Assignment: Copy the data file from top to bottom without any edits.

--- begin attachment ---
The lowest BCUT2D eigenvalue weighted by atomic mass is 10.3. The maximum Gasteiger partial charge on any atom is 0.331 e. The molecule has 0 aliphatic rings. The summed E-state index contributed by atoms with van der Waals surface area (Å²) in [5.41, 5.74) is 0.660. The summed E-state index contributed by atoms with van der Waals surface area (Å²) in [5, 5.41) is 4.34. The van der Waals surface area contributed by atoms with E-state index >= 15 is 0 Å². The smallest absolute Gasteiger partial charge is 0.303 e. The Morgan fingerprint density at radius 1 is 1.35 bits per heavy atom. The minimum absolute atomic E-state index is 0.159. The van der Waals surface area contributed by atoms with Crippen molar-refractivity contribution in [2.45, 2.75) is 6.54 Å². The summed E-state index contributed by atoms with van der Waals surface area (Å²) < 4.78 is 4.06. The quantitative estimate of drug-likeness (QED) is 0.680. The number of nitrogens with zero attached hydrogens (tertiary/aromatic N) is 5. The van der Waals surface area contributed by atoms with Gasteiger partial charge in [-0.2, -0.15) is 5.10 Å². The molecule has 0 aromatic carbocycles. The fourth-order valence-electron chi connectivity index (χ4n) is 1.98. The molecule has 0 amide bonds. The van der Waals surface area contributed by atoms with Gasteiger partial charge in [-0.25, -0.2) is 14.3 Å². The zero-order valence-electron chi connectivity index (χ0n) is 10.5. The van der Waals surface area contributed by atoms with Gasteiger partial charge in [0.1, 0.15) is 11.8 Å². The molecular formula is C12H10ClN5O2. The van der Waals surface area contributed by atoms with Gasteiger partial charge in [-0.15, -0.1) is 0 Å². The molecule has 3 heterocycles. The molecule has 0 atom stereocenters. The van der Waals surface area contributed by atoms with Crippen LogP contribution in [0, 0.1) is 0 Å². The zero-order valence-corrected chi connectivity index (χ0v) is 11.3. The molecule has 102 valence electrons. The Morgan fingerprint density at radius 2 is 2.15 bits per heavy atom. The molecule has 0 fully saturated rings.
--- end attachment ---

The lowest BCUT2D eigenvalue weighted by atomic mass is 10.3. The maximum Gasteiger partial charge on any atom is 0.331 e. The molecule has 0 aliphatic rings. The summed E-state index contributed by atoms with van der Waals surface area (Å²) in [5.41, 5.74) is 0.660. The summed E-state index contributed by atoms with van der Waals surface area (Å²) in [5, 5.41) is 4.34. The van der Waals surface area contributed by atoms with E-state index >= 15 is 0 Å². The smallest absolute Gasteiger partial charge is 0.303 e. The Morgan fingerprint density at radius 1 is 1.35 bits per heavy atom. The minimum absolute atomic E-state index is 0.159. The van der Waals surface area contributed by atoms with Crippen molar-refractivity contribution in [2.45, 2.75) is 6.54 Å². The summed E-state index contributed by atoms with van der Waals surface area (Å²) < 4.78 is 4.06. The quantitative estimate of drug-likeness (QED) is 0.680. The number of nitrogens with zero attached hydrogens (tertiary/aromatic N) is 5. The van der Waals surface area contributed by atoms with Gasteiger partial charge in [-0.2, -0.15) is 5.10 Å². The molecule has 0 aromatic carbocycles. The fourth-order valence-electron chi connectivity index (χ4n) is 1.98. The molecule has 0 amide bonds. The van der Waals surface area contributed by atoms with Gasteiger partial charge in [-0.25, -0.2) is 14.3 Å². The zero-order valence-electron chi connectivity index (χ0n) is 10.5. The van der Waals surface area contributed by atoms with Gasteiger partial charge in [0.1, 0.15) is 11.8 Å². The molecular formula is C12H10ClN5O2. The van der Waals surface area contributed by atoms with Gasteiger partial charge in [-0.15, -0.1) is 0 Å². The molecule has 3 heterocycles. The molecule has 0 atom stereocenters. The van der Waals surface area contributed by atoms with Crippen LogP contribution in [0, 0.1) is 0 Å². The zero-order valence-corrected chi connectivity index (χ0v) is 11.3. The molecule has 102 valence electrons. The Morgan fingerprint density at radius 2 is 2.15 bits per heavy atom. The molecule has 0 fully saturated rings.